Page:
From Longevity Wiki
The chemical structure of rapamycin.

Rapamycin, also known by its brand name Rapamune®, is a compound used to prevent the rejection of organ transplants by the immune system. Rapamycin is a natural antifungal produced by soil bacteria of Easter Island, named after its native island, Rapa Nui.[1]

Rapamycin was approved by the US Food and Drug Administration in September 1999 and is marketed under the trade name Rapamune® by Pfizer.[2] At a high dose, rapamycin has an immunosuppressant function that is used in preventing rejection of kidney transplants by the immune system. It is also used to coat coronary stents, and to treat rare lung diseases.[3] The patent on rapamycin has expired, and pharmacological companies have developed similar drugs such as everolimus.[4]

Rapamycin has been shown to extend healthy lifespan in worms, yeast, flies, and mice.[5] Some physicians and scientists have thus suggested that rapamycin may slow down aging.[6][7]

Scientists who study the biology of aging believe that, due to evidence of rapamycin slowing aging in animals, it could be used to prevent the onset of all age-related diseases in humans – to become one of the first identified “anti-aging drugs”.[6][8] It is being repurposed for humans as an anti-aging drug, such as in the PEARL clinical study, which is expected to conclude in 2023.[9]

Evidence of increased healthspan or lifespan


There is preliminary evidence that rapamycin may prevent age-related decline in dogs. One study showed statistically significant improvements in heart function in dogs receiving rapamycin, relative to those that received placebo, similar to what has been observed in older laboratory mice.[10] As part of the Dog Aging Project at the University of Washington, the TRIAD study is testing whether rapamycin can extend healthy lifespan in pet dogs.


In multiple studies in different breeds of mice, rapamycin demonstrates a robust effect on increasing healthy lifespan. Rapamycin significantly extends lifespan in approximately 90% of the mice models it has been tested in.[11]

In 2009, rapamycin was shown to increase the lifespan of both male and female mice when given in late life (600 days).[12] Mean survival was extended by 28% for males and 38% for females, while maximal lifespan increased by 9% for males and 14% for females.[12] This was the first evidence that the lifespan of a mammal could be significantly increased by a pharmacological drug. This mouse study is special because the results were obtained following the US National Institute on Aging's Interventions Testing Program (ITP) protocol. The ITP is regarded as the gold standard for testing drugs that target aging.[13]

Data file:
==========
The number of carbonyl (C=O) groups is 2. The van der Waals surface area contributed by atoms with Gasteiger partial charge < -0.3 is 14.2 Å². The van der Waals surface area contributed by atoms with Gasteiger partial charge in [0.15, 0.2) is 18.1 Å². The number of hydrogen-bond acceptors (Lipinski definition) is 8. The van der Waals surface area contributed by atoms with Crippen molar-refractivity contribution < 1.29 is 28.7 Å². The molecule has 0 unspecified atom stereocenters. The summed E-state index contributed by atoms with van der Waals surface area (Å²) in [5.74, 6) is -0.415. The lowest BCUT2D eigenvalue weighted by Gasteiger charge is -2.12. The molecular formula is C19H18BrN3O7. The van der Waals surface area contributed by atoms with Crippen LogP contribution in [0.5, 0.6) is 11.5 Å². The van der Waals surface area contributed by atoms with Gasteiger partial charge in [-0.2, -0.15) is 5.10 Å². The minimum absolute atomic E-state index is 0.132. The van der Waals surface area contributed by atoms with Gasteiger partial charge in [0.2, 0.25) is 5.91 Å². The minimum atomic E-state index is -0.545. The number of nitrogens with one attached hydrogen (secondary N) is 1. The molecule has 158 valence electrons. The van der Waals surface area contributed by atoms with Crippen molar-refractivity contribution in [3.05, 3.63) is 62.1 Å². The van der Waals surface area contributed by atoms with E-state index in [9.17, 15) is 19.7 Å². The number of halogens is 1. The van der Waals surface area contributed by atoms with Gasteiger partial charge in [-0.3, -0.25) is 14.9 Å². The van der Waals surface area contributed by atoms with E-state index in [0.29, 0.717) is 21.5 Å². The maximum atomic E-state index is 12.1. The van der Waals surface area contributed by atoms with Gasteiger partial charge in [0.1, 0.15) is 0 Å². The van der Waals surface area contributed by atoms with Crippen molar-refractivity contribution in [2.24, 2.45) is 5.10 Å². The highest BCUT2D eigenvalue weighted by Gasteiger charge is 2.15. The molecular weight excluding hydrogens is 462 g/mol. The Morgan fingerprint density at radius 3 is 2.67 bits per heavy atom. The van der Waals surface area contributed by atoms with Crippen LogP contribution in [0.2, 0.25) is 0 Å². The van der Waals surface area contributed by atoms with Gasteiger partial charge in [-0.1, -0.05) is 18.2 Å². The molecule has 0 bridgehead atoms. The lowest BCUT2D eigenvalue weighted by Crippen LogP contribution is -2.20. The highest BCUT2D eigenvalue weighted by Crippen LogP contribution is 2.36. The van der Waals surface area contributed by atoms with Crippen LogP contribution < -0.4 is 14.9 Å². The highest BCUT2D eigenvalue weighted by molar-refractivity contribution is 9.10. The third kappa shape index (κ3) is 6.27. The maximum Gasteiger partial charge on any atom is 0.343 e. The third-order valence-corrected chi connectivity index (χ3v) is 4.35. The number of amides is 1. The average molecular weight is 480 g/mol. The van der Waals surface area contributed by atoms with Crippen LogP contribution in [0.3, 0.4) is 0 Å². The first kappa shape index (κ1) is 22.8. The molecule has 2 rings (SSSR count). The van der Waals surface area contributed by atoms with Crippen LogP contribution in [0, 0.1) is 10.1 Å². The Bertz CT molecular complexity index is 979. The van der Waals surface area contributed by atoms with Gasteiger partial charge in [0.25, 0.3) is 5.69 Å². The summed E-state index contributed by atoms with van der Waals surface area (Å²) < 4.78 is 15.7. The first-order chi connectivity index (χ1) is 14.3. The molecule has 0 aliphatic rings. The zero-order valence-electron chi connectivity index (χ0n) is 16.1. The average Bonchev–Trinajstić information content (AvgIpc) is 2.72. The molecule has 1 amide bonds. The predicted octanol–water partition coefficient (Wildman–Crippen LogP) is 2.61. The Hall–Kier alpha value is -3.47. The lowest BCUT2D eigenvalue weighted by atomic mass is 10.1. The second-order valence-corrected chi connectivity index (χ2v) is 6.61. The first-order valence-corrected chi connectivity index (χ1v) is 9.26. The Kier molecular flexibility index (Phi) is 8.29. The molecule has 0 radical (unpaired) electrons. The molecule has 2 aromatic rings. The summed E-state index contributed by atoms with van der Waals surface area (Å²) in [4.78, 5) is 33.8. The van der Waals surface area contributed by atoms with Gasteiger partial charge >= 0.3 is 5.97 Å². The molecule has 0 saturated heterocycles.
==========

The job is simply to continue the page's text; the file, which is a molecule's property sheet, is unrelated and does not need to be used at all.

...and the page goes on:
The landmark 2009 study also showed that rapamycin could increase healthy lifespan when given in old age. This has important implications for human testing, as it suggests that the drug might still exhibit healthspan and lifespan benefits even when given to the elderly. Rapamycin contrasts with calorie restriction in this regard; some evidence suggests that calorie restriction needs to be practiced from early adulthood, and may even fail to provide benefit for animals that are already old.[14]

Rapidly aging mice models

Using a mouse model that mimics the accelerated aging disease Hutchinson-Gilford progeria, rapamycin was shown to increase lifespan by over 50%. It also improved cardiac and skeletal muscle function in these mice.[15] In one short-lived mutant strain of mice that mimics Leigh syndrome, rapamycin was shown to extend maximum life span nearly three-fold.[16]

Middle-aged mice